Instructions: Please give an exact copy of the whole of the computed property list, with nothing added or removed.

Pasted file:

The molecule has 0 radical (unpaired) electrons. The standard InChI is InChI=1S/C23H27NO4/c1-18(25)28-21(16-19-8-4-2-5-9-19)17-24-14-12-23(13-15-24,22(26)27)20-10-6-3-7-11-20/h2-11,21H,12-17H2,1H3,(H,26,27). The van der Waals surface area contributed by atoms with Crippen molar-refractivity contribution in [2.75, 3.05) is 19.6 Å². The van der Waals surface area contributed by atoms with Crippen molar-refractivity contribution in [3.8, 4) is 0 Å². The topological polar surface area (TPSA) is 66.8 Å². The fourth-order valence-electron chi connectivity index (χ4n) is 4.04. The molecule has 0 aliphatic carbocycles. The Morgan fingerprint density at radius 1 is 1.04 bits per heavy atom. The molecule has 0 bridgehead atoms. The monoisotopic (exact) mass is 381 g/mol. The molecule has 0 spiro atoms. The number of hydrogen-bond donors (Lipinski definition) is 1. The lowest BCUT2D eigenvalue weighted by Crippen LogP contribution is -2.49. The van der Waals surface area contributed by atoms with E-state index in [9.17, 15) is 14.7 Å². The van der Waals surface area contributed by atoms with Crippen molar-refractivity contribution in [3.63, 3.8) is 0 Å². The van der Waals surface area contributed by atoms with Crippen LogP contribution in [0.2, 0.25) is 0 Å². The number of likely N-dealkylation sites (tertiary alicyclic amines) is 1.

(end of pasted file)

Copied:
The molecule has 0 radical (unpaired) electrons. The standard InChI is InChI=1S/C23H27NO4/c1-18(25)28-21(16-19-8-4-2-5-9-19)17-24-14-12-23(13-15-24,22(26)27)20-10-6-3-7-11-20/h2-11,21H,12-17H2,1H3,(H,26,27). The van der Waals surface area contributed by atoms with Crippen molar-refractivity contribution in [2.75, 3.05) is 19.6 Å². The van der Waals surface area contributed by atoms with Crippen molar-refractivity contribution in [3.8, 4) is 0 Å². The topological polar surface area (TPSA) is 66.8 Å². The fourth-order valence-electron chi connectivity index (χ4n) is 4.04. The molecule has 0 aliphatic carbocycles. The Morgan fingerprint density at radius 1 is 1.04 bits per heavy atom. The molecule has 0 bridgehead atoms. The monoisotopic (exact) mass is 381 g/mol. The molecule has 0 spiro atoms. The number of hydrogen-bond donors (Lipinski definition) is 1. The lowest BCUT2D eigenvalue weighted by Crippen LogP contribution is -2.49. The van der Waals surface area contributed by atoms with E-state index in [9.17, 15) is 14.7 Å². The van der Waals surface area contributed by atoms with Crippen molar-refractivity contribution in [3.63, 3.8) is 0 Å². The van der Waals surface area contributed by atoms with Crippen LogP contribution in [0.2, 0.25) is 0 Å². The number of likely N-dealkylation sites (tertiary alicyclic amines) is 1.